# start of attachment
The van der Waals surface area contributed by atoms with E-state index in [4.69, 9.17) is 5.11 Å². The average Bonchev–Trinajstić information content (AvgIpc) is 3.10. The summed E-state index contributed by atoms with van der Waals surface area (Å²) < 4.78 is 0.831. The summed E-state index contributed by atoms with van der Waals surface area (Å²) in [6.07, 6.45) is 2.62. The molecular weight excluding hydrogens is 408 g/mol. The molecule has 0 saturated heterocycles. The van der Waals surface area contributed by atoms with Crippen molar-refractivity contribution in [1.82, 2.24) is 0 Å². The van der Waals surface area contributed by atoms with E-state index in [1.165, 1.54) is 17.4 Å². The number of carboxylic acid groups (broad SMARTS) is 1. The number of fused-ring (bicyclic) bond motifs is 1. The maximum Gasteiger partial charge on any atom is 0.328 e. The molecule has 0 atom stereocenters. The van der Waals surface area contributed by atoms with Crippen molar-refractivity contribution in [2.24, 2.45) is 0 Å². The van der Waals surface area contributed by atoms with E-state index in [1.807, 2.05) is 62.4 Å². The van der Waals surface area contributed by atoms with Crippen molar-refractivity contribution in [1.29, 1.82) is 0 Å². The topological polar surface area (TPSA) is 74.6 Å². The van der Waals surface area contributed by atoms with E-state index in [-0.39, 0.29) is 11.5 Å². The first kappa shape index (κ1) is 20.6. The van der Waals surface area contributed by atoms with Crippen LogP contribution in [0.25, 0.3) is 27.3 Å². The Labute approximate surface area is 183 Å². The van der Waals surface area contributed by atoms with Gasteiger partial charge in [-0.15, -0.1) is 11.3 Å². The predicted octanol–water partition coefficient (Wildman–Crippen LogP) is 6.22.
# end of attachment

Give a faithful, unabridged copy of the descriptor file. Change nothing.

The van der Waals surface area contributed by atoms with E-state index in [4.69, 9.17) is 5.11 Å². The average Bonchev–Trinajstić information content (AvgIpc) is 3.10. The summed E-state index contributed by atoms with van der Waals surface area (Å²) < 4.78 is 0.831. The summed E-state index contributed by atoms with van der Waals surface area (Å²) in [6.07, 6.45) is 2.62. The molecular weight excluding hydrogens is 408 g/mol. The molecule has 0 saturated heterocycles. The van der Waals surface area contributed by atoms with Crippen molar-refractivity contribution in [1.82, 2.24) is 0 Å². The van der Waals surface area contributed by atoms with E-state index in [1.165, 1.54) is 17.4 Å². The number of carboxylic acid groups (broad SMARTS) is 1. The number of fused-ring (bicyclic) bond motifs is 1. The maximum Gasteiger partial charge on any atom is 0.328 e. The molecule has 0 atom stereocenters. The van der Waals surface area contributed by atoms with Crippen molar-refractivity contribution in [2.24, 2.45) is 0 Å². The van der Waals surface area contributed by atoms with E-state index in [1.807, 2.05) is 62.4 Å². The van der Waals surface area contributed by atoms with Crippen molar-refractivity contribution in [1.29, 1.82) is 0 Å². The topological polar surface area (TPSA) is 74.6 Å². The van der Waals surface area contributed by atoms with E-state index in [-0.39, 0.29) is 11.5 Å². The first kappa shape index (κ1) is 20.6. The van der Waals surface area contributed by atoms with Crippen LogP contribution in [0.25, 0.3) is 27.3 Å². The Labute approximate surface area is 183 Å². The van der Waals surface area contributed by atoms with Gasteiger partial charge in [-0.15, -0.1) is 11.3 Å². The predicted octanol–water partition coefficient (Wildman–Crippen LogP) is 6.22.